Is Keto Safe During Pregnancy? Here’s What You Need to Know
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Can I follow keto when I’m pregnant?
It’s important to share that very little research has been done on this topic. And because of ethical and legal concerns, it’s next to impossible to get approval to do a study regarding the safety and efficacy of ketogenic diets in pregnant women. Therefore, to simply answer the question “is keto safe in pregnancy?” the short and truthful response is, we really don’t know.
What we do know about keto and pregnancy.
However, what we do know is that a healthy pregnancy is paramount for the health and development of the baby and that optimal nutrition is crucial for a healthy pregnancy. We also know for some women with certain medical conditions with an influence on fertility like PCOS, a low-carb diet may help previously infertile women to become pregnant.
Furthermore, certain conditions during pregnancy (such as gestational diabetes) would benefit from a lower carbohydrate diet in order to prevent hyperglycemia (high blood sugar), which can result in medical complications during pregnancy to both the mother and the fetus.
Some interesting facts about keto and pregnancy
Ketosis has been shown to be a normal part of pregnancy! In fact, ketones are detected in morning urine in ~30% of pregnant women consuming a standard American diet and have been found to cross the placenta freely.
Even more interestingly, pregnancy appears to favor ketosis! Blood ketone concentrations have shown to be three times higher in healthy pregnant women compared to non-pregnant women after a typical overnight fast. Additionally, breastmilk from healthy mothers is naturally high in fat making up ~50-60% of total calories.
So why is there so much controversy surrounding the ketogenic diet and pregnancy?
The majority of studies on ketosis and pregnancy are in the context of diabetic ketoacidosis (DKA), which is an extremely dangerous metabolic state occurring in people with insulin-dependent diabetes.
Unlike nutritional ketosis, which is achieved by following a well-formulated ketogenic diet, DKA results from a lack of insulin, causing dangerously high ketones and high blood sugar levels (three times higher than normal levels). This unnatural metabolic state has been shown to be harmful to not only the pregnant mother but also to the unborn baby.
The confusion between DKA and nutritional ketosis has resulted in misunderstandings, even among healthcare professionals believing that any level of ketosis during pregnancy is harmful and unsafe – when in fact, this is simply not the case. The natural tendency to produce ketones during pregnancy indicates that normal physiological ketosis (outside the context of insulin-dependent diabetes) is not harmful to the baby.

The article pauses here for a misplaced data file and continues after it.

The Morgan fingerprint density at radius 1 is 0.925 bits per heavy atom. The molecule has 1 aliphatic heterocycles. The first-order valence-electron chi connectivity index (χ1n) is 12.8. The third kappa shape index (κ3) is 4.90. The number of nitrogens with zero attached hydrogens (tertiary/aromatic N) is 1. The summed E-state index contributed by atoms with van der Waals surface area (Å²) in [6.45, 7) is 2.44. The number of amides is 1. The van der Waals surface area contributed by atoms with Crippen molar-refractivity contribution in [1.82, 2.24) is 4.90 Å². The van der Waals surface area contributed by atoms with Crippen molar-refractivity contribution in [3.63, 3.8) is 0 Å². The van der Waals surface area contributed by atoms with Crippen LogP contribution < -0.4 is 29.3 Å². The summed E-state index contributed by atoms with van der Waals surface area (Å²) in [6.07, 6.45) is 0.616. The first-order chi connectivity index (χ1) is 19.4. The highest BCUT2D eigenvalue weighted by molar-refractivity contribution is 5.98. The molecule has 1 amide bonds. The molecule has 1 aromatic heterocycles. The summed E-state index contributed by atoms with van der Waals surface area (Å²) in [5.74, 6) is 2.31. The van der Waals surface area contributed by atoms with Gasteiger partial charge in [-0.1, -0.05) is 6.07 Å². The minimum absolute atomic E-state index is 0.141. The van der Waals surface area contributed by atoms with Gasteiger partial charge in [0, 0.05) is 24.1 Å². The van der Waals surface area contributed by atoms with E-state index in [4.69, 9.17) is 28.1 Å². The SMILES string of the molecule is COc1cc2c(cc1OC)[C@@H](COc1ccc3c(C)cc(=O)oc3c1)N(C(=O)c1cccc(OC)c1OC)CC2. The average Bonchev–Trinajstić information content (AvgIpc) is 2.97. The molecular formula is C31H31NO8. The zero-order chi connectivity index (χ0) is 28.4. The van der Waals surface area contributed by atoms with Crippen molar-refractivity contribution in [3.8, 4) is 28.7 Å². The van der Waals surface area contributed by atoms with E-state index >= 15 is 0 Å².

Now, before you nix those carbs, it’s crucial to point out that the goal during pregnancy is optimal nutrition, not ketosis. All macronutrients (including carbs) play a vital role in the development of the fetus. However, aiming to consume those carbs from fresh fruits and vegetables, nuts, seeds, and legumes over processed refined sugars and starches is a no-brainer.
Tips and precautions to consider if you’re considering a keto lifestyle during pregnancy
- Wait 3-6 months to become pregnant after starting on a low-carb/high-fat diet like keto. This will allow time for the body to adapt to using fat for fuel, adjust through the learning curve, work through the initial side-effects (keto-flu), balance electrolytes/fluids, and fine-tune the diet to ensure you are consuming a wide variety of nutrients from fresh, whole foods.
- Do not aim for weight loss, even if you are overweight. Weight loss during pregnancy is not recommended and can result in energy and nutrient deficiencies. Optimal calories and nutrition are the most important. Work closely with your healthcare provider to ensure optimal weight gain and nutrition during pregnancy.
- Avoid/limit highly processed foods, refined grains, and added sugars. The focus should be on consuming whole, fresh, high-quality foods.
- Don’t follow an intermittent fasting schedule. Although IF has shown to be beneficial for most people, it is not appropriate during pregnancy. Listen to your body and nourish yourself and the baby with healthy foods.
- Opt for a “lower-carb” approach, such as paleo, which will include more sources of high-quality carbs like sweet potatoes, plantains, and fruits. Remember that during pregnancy, women have a natural tendency to produce ketones, which will allow more flexibility with carbohydrates.
Although research is lacking, a healthy well-formulated ketogenic diet (or any healthy version of a low carb diet) has not shown to be harmful during pregnancy given that optimal calories and nutrients are provided and the mother is not attempting to lose weight. However, the focus should be on optimal nutrition, not on ketosis.
As always, talk with your health care provider regarding any significant dietary and/or lifestyle change to ensure optimal nutrition and health outcomes for you and your baby.